- Counterfeiting and imitation of GI-tagged products, leading to loss of revenue and reputation.
- Inadequate enforcement of GI rights, leading to infringement and violation of GI tags.
- Complex registration process and bureaucratic hurdles, discouraging potential applicants.
- Lack of coordination among various stakeholders, including government agencies, producers, and artisans.
- Insufficient research and development to improve the quality and competitiveness of GI-tagged products.
- Benefit Distribution: The major problem in India is that the traders and not the producers capture the largest share of economic benefits resulted from the GI.
- Quality Control: Lack of quality control mechanisms and scientific rigor post the registration process often leads to the GI remaining somewhat symbolic in nature.
Case Studies and Judicial Pronouncements
- Darjeeling Tea: The first product to receive a GI tag in India, Darjeeling Tea faced unauthorized use and registration of the name and logo by Japanese companies. The Tea Board of India took legal action to protect the GI, resulting in the cancellation of the unauthorized registrations in Japan.
- Basmati Rice: India and Pakistan have been involved in a dispute over the GI tag for Basmati rice. India filed an application for the GI-tagging of its Basmati rice, which faced backlash from Pakistan, as it produces its own variety of Basmati rice.
- Atreyapuram Pootharekulu: A sweet from Andhra Pradesh, Atreyapuram Pootharekulu received a GI tag in 2023, protecting its unique characteristics and production methods.
- Dholak from Amroha: The Dholak, a musical instrument from Amroha, Uttar Pradesh, was granted a GI tag in 2023, safeguarding its traditional production techniques and cultural significance.
Global Perspectives and Comparative Analysis
Geographical Indications (GIs) have been recognized and protected in various regions across the globe, each with its unique approach and challenges. Here are some global perspectives and comparative analyses:
- Europe: Europe has a well-established system for protecting GIs, with a significant number of products registered under the system. The European Union (EU) has been a pioneer in recognizing and protecting GIs, and it has a comprehensive system in place. However, there is a lack of economic data to support policies related to GIs, even in the EU, where the most important GI system exists.
- Asia/Oceania: In Asia, countries like China and India have a significant number of GIs. As of 2021, China held the highest number of GIs in force within its borders with a total of 9,052 GIs. India, on the other hand, has been actively registering its unique products under the GI system.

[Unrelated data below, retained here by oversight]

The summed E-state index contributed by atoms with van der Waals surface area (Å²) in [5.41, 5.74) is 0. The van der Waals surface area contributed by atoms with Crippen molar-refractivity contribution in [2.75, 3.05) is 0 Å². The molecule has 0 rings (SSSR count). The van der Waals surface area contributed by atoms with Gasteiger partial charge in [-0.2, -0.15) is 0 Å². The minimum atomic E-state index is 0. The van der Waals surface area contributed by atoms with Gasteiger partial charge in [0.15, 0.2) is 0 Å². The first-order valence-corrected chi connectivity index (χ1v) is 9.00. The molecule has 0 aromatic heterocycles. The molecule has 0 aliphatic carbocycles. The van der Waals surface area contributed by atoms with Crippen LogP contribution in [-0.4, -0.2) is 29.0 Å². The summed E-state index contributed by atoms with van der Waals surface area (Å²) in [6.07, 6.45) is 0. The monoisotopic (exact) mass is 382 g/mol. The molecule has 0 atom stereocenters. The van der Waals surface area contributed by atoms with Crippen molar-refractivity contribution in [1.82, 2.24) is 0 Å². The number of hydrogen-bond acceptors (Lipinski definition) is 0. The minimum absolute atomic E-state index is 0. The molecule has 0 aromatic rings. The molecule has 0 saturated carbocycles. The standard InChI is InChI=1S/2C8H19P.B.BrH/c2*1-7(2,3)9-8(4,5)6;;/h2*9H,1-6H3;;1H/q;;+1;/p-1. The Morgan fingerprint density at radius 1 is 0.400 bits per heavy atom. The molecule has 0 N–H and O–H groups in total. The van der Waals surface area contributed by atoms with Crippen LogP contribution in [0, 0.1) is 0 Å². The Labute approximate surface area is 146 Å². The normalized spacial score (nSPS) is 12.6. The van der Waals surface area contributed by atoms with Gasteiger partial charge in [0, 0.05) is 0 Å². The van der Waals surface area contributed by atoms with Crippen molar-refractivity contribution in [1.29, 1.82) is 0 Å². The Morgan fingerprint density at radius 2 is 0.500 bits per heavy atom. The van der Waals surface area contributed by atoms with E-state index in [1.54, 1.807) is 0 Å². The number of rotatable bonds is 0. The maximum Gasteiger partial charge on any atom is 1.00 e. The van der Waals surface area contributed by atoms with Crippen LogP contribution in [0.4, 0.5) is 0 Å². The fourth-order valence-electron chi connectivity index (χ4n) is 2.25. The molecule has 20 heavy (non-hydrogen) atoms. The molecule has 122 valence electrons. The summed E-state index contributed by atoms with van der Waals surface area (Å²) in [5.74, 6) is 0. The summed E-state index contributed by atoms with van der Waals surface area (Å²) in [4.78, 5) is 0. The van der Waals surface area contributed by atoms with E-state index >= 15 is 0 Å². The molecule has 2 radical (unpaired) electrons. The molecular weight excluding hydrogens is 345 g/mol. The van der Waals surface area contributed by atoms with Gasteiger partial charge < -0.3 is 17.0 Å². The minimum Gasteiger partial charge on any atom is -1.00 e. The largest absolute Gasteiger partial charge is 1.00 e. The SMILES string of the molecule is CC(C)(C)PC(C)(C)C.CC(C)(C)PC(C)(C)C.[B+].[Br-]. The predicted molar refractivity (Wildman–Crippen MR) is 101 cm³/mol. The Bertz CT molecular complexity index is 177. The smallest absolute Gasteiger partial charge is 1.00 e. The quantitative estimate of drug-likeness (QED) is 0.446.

- Africa: The African Union has been working on innovative approaches to protecting and promoting GIs in Africa. This includes technical sessions and discussions on the development opportunities at the national, regional, and international levels.
- A global conference on Geographical Indications: was organized by the Food and Agriculture Organization of the United Nations (FAO) and the Centre de Coopération Internationale en Recherche Agronomique pour le Développement (CIRAD) in 2022. The conference aimed to discuss the most recent research and implementing practices for GIs in all regions of the world. It brought together researchers, policymakers, and practitioners from around the world to discuss various aspects of GIs, including their nature, legal definition, public and private management, impacts in the marketplace, and sustainable development.
Initiatives taken to promote GI tags
The Government of India has taken several initiatives to promote Geographical Indications (GI) tagged products:
- The Geographical Indications of Goods (Registration and Protection) Act was passed in 1999 to provide a legal framework for the protection of GIs in India.
- The ‘Geographical Indications Registry’ was established in Chennai for right holders to register their geographical indications.
- The Department for Promotion of Industry and Internal Trade (DPIIT) has conducted various activities to promote GI tagged products.
- The Directorate General of Foreign Trade (DGFT) has been instrumental in promoting India’s exports, including GI tagged products.
- The Government has established various Export Promotion Councils (EPCs) to cater to the specific requirements of different export products, including those with GI tags.
- DPIIT organized the “India Geographical Indications (GI) Fair 2022” to promote GI tagged products.
- The government has provided financial support to eligible organizations for promoting Geographical Indications.
- Increase awareness and education about GI certifications among craftsmen and farmers at both the central and state level.
- Issue GI handbooks showcasing the GI tags of the state to promote and educate about the significance of GI products.
- Encourage individual states to assist their craftsmen and farmers with the promotion and sales of GI products.
- Address the lack of quality control mechanisms and increase awareness among the stakeholders of GIs.
- Develop strategies to address the legal, social, economic, geographical, and technical challenges that are currently a hurdle for some states in India regarding GI Registration.
- Implement a uniform statutory framework for decentralized mechanisms for different GIs to restore the credibility of many GIs and promote a successful system of GI protection in India.
- Encourage the interaction of GI with traditional knowledge and biodiversity and their impact on society.
- Highlight the success stories and missed opportunities of different GIs to learn and improve the system.
- Focus on the role of geographical indication in the socio-economic development of rural India.
- Use GI as an effective mechanism for employment generation and sustainable growth opportunities in different sectors like agriculture, food, and handicraft.
Geographical Indications (GI) tags play a crucial role in protecting the cultural heritage and traditional knowledge associated with unique products from specific regions. They provide legal protection, enhance the value of local products, and contribute to economic growth. Despite the challenges such as lack of awareness, inadequate infrastructure, and enforcement issues, the future prospects of GIs in India are promising. With proactive measures from the government and increased awareness, GI tags can serve as a significant tool for socio-economic development, particularly for rural and indigenous communities.
Practice Question for Mains
Discuss the significance of Geographical Indications (GI) in India. Analyze the initiatives taken by the Government of India to promote GI tagged products and suggest a way forward to overcome the challenges faced in this context.